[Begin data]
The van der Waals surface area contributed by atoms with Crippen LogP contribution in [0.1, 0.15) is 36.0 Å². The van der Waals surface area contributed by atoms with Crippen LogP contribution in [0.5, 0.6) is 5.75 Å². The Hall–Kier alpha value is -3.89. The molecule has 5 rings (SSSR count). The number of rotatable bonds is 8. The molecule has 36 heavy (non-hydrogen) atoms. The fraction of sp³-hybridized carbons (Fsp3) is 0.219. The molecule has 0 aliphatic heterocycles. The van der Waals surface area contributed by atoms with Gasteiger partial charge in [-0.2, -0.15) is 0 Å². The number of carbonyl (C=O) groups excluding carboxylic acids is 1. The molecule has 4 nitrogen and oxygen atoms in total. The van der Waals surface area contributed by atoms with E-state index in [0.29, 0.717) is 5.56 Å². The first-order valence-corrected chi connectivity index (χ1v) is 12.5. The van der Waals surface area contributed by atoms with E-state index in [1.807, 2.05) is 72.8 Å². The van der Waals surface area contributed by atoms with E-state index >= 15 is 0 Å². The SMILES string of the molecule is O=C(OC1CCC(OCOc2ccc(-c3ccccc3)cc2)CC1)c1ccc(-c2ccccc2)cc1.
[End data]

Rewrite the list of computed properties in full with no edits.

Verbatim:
The van der Waals surface area contributed by atoms with Crippen LogP contribution in [0.1, 0.15) is 36.0 Å². The van der Waals surface area contributed by atoms with Crippen LogP contribution in [0.5, 0.6) is 5.75 Å². The Hall–Kier alpha value is -3.89. The molecule has 5 rings (SSSR count). The number of rotatable bonds is 8. The molecule has 36 heavy (non-hydrogen) atoms. The fraction of sp³-hybridized carbons (Fsp3) is 0.219. The molecule has 0 aliphatic heterocycles. The van der Waals surface area contributed by atoms with Gasteiger partial charge in [-0.2, -0.15) is 0 Å². The number of carbonyl (C=O) groups excluding carboxylic acids is 1. The molecule has 4 nitrogen and oxygen atoms in total. The van der Waals surface area contributed by atoms with E-state index in [0.29, 0.717) is 5.56 Å². The first-order valence-corrected chi connectivity index (χ1v) is 12.5. The van der Waals surface area contributed by atoms with E-state index in [1.807, 2.05) is 72.8 Å². The van der Waals surface area contributed by atoms with E-state index >= 15 is 0 Å². The SMILES string of the molecule is O=C(OC1CCC(OCOc2ccc(-c3ccccc3)cc2)CC1)c1ccc(-c2ccccc2)cc1.